More On Native Flac and MKV Support in Windows 10

Window 10 will support Flac and MKV files natively, it’s not available in the current official build, 9879, but is in the leaked 9901 build. Here’s a look.

Windows 10 will offer native Flac and MKV support when the final version is released later this year. We told you about this development previously, but in the current official build, 9879, there isn’t support for the Flac and MKV file formats.

However, in the leaked Windows 10 build 9901, the file formats are indeed supported. I installed the leaked build on a virtual machine (VM), and have been checking out some of the new features that we can expect in the final release. Here’s a look at the new file format support.

Windows 10 Flac and MKV Support

Here’s a look at playing some Flac files with Windows Media Player 12 (WMP) on my VM with build 9901. In this build, Flac files only play in WMP and not the modern Xbox Music app; of course, that might change for the final release.

Flac support Windows Media Player

The cool thing with the MKV video format is that you can play them in both WMP on the desktop and the modern Video app.

mkv video and wmp

Flac and MKV support on Windows 10 feels like a feature Windows should have had years ago, and users have become used to third-party programs like VLC, Foobar2000, MediaMonkey, and others that play Flac, MKV, and virtually any other file type.

Those kinds of programs have evolved over the years and include a ton of great features that most of us enjoy, so ditching them and using a native a Microsoft desktop or Modern app might be difficult.

The cool thing for users of Windows 10, who happen to need to play a Flac or MKV file, is that they won’t have to worry about downloading a third-party program to do it.

What is your take? Does having native support for Flac and MKV file types make you look forward to Windows 10? Or do you like the third-party app you already use? Leave a comment below and tell us about it.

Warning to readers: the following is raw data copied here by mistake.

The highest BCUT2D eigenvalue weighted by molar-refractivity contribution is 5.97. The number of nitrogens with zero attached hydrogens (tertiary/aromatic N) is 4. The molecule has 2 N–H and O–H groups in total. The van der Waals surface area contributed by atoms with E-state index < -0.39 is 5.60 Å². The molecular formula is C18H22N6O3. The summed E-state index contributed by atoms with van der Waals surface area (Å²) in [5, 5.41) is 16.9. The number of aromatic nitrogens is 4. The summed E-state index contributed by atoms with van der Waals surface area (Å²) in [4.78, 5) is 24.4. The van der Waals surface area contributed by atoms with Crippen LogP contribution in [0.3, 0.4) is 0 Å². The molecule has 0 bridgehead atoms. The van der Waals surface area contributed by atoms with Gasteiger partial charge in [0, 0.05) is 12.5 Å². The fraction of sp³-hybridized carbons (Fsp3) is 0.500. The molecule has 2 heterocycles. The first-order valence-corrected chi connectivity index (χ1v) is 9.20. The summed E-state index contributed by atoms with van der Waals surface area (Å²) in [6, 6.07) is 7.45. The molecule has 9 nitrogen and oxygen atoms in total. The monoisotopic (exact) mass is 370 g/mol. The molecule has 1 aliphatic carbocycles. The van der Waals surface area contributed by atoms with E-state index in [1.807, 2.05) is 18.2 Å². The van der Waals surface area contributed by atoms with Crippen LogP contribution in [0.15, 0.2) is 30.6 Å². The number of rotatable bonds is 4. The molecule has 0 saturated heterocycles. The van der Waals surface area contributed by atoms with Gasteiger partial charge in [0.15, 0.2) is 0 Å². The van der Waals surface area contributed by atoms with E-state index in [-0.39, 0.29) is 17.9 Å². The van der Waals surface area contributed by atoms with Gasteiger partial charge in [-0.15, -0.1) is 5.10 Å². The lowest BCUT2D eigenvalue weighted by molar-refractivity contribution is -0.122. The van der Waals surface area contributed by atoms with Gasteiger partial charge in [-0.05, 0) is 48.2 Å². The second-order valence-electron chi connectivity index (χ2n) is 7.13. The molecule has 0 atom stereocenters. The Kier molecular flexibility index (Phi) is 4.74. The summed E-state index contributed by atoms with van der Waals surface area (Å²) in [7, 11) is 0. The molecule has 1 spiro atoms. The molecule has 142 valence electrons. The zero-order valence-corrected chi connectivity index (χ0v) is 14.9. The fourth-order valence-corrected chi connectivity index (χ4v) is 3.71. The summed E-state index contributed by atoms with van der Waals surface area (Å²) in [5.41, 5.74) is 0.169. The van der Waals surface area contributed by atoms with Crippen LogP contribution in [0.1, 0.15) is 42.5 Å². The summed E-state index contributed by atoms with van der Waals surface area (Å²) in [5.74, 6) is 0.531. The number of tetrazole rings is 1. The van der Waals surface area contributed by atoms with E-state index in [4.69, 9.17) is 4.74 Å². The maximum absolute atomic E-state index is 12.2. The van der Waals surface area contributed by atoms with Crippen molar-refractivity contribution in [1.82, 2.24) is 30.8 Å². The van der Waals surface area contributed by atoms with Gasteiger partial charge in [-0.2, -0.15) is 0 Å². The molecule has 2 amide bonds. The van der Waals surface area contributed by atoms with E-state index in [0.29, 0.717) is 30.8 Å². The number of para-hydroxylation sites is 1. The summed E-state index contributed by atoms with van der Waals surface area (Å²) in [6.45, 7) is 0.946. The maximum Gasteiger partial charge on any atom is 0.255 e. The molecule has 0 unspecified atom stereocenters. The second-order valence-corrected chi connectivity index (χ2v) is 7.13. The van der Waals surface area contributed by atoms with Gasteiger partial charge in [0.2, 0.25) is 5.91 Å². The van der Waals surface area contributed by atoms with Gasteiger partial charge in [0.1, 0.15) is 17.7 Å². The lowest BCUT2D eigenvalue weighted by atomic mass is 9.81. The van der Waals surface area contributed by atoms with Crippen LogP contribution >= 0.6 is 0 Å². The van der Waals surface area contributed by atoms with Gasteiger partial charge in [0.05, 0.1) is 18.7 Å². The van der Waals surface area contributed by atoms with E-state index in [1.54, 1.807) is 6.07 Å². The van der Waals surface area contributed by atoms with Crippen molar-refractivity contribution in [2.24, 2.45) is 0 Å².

1. Greg Philip

    After using great media players such as Musichi and foobar2000 for the past few years, I cannot justify replacing them for windows 10. I really love my media players and cannot say enough praise for Musichi when it come to classical music files and I really love foobar 2000 for everything in between.Thank-you for the wonderful articles.

    • Brian Burgess

      @Greg: I think I will have to agree with you. VLC is perfect for checking out any file type media file quickly, not to mention the insane amount of other features it has under the hood.

      Foobar2000 has been my choice for years, when I worried about managing my music files locally, but now since streaming is such a huge thing, I just Spotify play my local stuff that isn’t on the service.

      I have never used Musichi, but will check it out, and perhaps an article on it would be appropriate. Thanks for the heads up!

      • Greg Philip

        Hello Brian,

        I too use VLC mostly to play DVDs. On the subject of musichi, you can check out along with the video tutorials. Their support is very committed to responding to any questions you may have. Besides the media players, there is always the streaming services to choose from.

  2. Ellen

    No … it doesn’t influence my decision as to whether or not I’d purchase 10. I rarely play music or watch movies or play games on my desktop. It’s mainly used for work.
    I think MS missed the boat again with this OS. They need one strictly for working desktops and something like this for laptops, tablets and phones.

  3. carstorm

    For videos I use VLC Player, and for music I use WinAmp.

  4. Cedesse

    The interesting question for me is how well integrated this native media container support is with Windows Explorer and other Microsoft/Windows components.

    Will there be a proper codec identifier that will finally make the optional Video and Audio type tags/columns useful without having to install 3rd party tools like Icaros to get a list view of what’s inside your MKVs and other video container files?

    Using MediaInfo, FFprobe or opening files one by one in VLC to see the codecs isn’t ideal – getting everything in a nice list view in Windows Explorer is.

    In the bigger perspective, it would be nice to see superior open / patent-free formats make the licensed ones completely obsolete. But the licensed formats are part of a ‘food chain’ with stakeholders who won’t give in easily. We’ve just seen that with Adobe being pressured to drop MKV support in their software only a year after they – silently – added it.

  5. Mike J.

    I gave up on VLC a few years back. PotPLayer works better.
    Why do we have MKV files, anyway?? Dupilcating existing formats. Just makes things difficult.

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